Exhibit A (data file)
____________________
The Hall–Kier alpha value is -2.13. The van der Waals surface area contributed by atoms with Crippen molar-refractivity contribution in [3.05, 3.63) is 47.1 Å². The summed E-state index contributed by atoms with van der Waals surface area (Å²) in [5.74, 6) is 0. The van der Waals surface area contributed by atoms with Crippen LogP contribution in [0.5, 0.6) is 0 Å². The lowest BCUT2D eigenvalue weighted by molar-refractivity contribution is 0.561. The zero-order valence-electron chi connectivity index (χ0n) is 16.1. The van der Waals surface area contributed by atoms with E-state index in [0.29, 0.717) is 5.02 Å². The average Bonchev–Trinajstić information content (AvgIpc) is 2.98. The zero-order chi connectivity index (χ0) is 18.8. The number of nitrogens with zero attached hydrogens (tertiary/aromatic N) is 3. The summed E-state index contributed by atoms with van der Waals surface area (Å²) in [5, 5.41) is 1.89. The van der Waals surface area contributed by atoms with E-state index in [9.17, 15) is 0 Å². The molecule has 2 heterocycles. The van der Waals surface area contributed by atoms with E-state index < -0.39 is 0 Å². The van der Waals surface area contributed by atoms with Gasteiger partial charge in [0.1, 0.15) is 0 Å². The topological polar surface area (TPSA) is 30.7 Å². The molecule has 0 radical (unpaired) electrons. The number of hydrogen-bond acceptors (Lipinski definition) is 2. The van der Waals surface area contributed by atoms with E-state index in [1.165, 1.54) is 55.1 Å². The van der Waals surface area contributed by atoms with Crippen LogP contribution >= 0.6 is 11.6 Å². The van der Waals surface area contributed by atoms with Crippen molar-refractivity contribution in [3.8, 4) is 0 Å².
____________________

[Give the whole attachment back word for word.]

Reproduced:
The Hall–Kier alpha value is -2.13. The van der Waals surface area contributed by atoms with Crippen molar-refractivity contribution in [3.05, 3.63) is 47.1 Å². The summed E-state index contributed by atoms with van der Waals surface area (Å²) in [5.74, 6) is 0. The van der Waals surface area contributed by atoms with Crippen LogP contribution in [0.5, 0.6) is 0 Å². The lowest BCUT2D eigenvalue weighted by molar-refractivity contribution is 0.561. The zero-order valence-electron chi connectivity index (χ0n) is 16.1. The van der Waals surface area contributed by atoms with E-state index in [0.29, 0.717) is 5.02 Å². The average Bonchev–Trinajstić information content (AvgIpc) is 2.98. The zero-order chi connectivity index (χ0) is 18.8. The number of nitrogens with zero attached hydrogens (tertiary/aromatic N) is 3. The summed E-state index contributed by atoms with van der Waals surface area (Å²) in [5, 5.41) is 1.89. The van der Waals surface area contributed by atoms with E-state index in [9.17, 15) is 0 Å². The molecule has 2 heterocycles. The van der Waals surface area contributed by atoms with E-state index < -0.39 is 0 Å². The van der Waals surface area contributed by atoms with Gasteiger partial charge in [0.1, 0.15) is 0 Å². The topological polar surface area (TPSA) is 30.7 Å². The molecule has 0 radical (unpaired) electrons. The number of hydrogen-bond acceptors (Lipinski definition) is 2. The van der Waals surface area contributed by atoms with E-state index in [1.165, 1.54) is 55.1 Å². The van der Waals surface area contributed by atoms with Crippen LogP contribution >= 0.6 is 11.6 Å². The van der Waals surface area contributed by atoms with Crippen molar-refractivity contribution in [3.8, 4) is 0 Å².